Don't "admin" me!

This was somehow unexpected. I was flawlessly developing my API using Azure Functions and then BANG! - suddenly my functions are in error state. Just like that - no stack trace, no detailed explanation. I took me some time to realize, that they all have one thing in common - they share the admin part. Apparently Functions have some problems when you're using HttpTrigger with a custom route containg admin word. What is the reason?

Check the codebase

Let's take a quick look at the codebase of Functions. Finding a place, which causes the error is pretty simple:

internal static void ValidateHttpFunction(string functionName, HttpTriggerAttribute httpTrigger, bool isProxy = false)
	if (string.IsNullOrWhiteSpace(httpTrigger.Route) && !isProxy)
		// if no explicit route is provided, default to the function name
		httpTrigger.Route = functionName;

	// disallow custom routes in our own reserved route space
	string httpRoute = httpTrigger.Route.Trim('/').ToLowerInvariant();
	if (httpRoute.StartsWith("admin"))
		throw new InvalidOperationException("The specified route conflicts with one or more built in routes.");

As you can see, all routes which start with admin are disallowed. While this is perfectly fine, I couldn't find any mention in the documentation, which would clarify this. 

When in doubt always try to check the source. Some answers will be quite difficult to obtain, but you'll end up with a much better overall understanding of the library. The rest will be rather straightforward, nothing you can't handle, isn't it?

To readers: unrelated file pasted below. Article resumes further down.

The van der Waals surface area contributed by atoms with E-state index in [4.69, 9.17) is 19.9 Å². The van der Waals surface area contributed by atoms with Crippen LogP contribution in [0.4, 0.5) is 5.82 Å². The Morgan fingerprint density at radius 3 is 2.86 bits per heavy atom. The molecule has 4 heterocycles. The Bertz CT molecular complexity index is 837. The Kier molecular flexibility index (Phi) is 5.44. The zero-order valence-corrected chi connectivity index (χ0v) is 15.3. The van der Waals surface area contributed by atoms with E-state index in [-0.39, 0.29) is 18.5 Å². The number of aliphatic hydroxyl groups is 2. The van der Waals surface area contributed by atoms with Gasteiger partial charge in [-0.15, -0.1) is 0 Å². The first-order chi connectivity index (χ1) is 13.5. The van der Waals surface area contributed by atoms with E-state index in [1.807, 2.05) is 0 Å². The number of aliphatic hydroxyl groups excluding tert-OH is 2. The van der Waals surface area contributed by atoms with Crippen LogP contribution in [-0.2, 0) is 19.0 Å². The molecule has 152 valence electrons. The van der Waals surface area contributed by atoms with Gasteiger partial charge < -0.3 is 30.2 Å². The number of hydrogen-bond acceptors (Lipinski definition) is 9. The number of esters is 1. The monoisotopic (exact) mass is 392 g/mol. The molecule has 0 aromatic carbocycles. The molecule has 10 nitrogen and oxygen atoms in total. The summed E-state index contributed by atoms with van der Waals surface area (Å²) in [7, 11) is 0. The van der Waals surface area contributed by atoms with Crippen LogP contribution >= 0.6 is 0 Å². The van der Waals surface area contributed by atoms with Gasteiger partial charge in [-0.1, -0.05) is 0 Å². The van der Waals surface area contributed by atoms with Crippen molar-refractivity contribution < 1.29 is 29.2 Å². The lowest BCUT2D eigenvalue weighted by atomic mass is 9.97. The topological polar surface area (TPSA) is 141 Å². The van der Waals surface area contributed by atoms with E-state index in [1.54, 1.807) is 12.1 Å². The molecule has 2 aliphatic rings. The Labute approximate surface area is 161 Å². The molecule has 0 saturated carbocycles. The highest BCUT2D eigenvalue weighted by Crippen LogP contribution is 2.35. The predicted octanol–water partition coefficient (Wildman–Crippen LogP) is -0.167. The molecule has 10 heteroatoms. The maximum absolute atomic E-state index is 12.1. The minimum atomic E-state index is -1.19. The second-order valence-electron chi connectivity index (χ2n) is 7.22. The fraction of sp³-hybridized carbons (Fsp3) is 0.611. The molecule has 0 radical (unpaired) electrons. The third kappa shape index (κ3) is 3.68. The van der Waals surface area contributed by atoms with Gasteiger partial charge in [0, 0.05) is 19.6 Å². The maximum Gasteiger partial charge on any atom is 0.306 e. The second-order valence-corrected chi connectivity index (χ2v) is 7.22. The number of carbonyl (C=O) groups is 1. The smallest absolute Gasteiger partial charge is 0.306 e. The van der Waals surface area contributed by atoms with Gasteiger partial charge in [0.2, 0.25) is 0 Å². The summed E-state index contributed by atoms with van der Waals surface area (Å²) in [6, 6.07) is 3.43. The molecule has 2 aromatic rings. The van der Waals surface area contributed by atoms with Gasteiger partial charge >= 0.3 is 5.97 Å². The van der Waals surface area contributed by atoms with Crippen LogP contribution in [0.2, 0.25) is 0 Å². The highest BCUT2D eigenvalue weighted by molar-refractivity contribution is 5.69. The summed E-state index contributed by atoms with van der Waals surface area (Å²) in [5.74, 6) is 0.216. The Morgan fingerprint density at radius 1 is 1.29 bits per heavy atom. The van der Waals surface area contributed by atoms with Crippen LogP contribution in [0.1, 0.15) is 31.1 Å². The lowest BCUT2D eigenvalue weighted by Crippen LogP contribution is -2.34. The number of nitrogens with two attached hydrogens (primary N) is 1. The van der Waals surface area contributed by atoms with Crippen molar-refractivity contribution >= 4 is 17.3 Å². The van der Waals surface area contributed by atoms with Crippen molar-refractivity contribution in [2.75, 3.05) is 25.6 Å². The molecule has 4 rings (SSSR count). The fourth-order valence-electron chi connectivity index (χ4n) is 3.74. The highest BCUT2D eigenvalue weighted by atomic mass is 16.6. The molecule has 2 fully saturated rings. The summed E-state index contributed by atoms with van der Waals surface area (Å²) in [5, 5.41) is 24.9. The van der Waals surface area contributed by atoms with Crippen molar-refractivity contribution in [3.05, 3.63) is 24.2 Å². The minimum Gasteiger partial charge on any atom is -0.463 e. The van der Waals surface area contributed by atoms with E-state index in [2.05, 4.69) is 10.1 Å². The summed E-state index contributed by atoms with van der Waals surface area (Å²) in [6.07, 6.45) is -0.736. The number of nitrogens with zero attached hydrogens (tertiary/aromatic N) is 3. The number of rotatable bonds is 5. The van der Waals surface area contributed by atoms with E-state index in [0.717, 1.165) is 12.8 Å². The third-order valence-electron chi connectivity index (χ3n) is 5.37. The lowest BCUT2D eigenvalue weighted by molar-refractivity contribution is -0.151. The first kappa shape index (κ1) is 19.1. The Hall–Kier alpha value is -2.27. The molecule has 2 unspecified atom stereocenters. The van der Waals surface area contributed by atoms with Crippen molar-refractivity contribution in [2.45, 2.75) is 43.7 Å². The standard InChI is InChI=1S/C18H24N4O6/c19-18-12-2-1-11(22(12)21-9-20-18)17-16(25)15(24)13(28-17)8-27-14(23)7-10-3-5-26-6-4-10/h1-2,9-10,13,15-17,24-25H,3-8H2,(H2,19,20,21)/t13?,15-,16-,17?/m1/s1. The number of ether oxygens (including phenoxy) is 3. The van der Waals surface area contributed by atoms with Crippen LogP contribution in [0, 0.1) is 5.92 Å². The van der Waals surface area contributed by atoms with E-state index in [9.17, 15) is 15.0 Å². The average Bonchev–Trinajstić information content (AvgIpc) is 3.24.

Tips & tricks - finding invocation identifier in Azure Function

It's Friday so it's time for something easy and simple yet useful. You may wondering what is an identifier you often see when running a function:

Well, it's not a function instance identifier since it changes each time a function runs. In fact it's an invocation identifier and, while it's not so obvious initially, you can easy inject it into your function.

To do so you need a class, which is called ExecutionContext. Normally it's not available by default, but by injecting it you'll gain some information about a job function invocation like:

  • invocation identifier
  • function name
  • function directory

Now when you prepare a function similar to mine:

public static void Run(
	[TimerTrigger("*/15 * * * * *")]TimerInfo timer,
	ExecutionContext context,
	TraceWriter log)
	log.Info($"Function called with `InvocationId` {context.InvocationId}");
	log.Info($"Function called with `FunctionName` {context.FunctionName}");
	log.Info($"Function called with `FunctionDirectory` {context.FunctionDirectory}");

You'll get following result: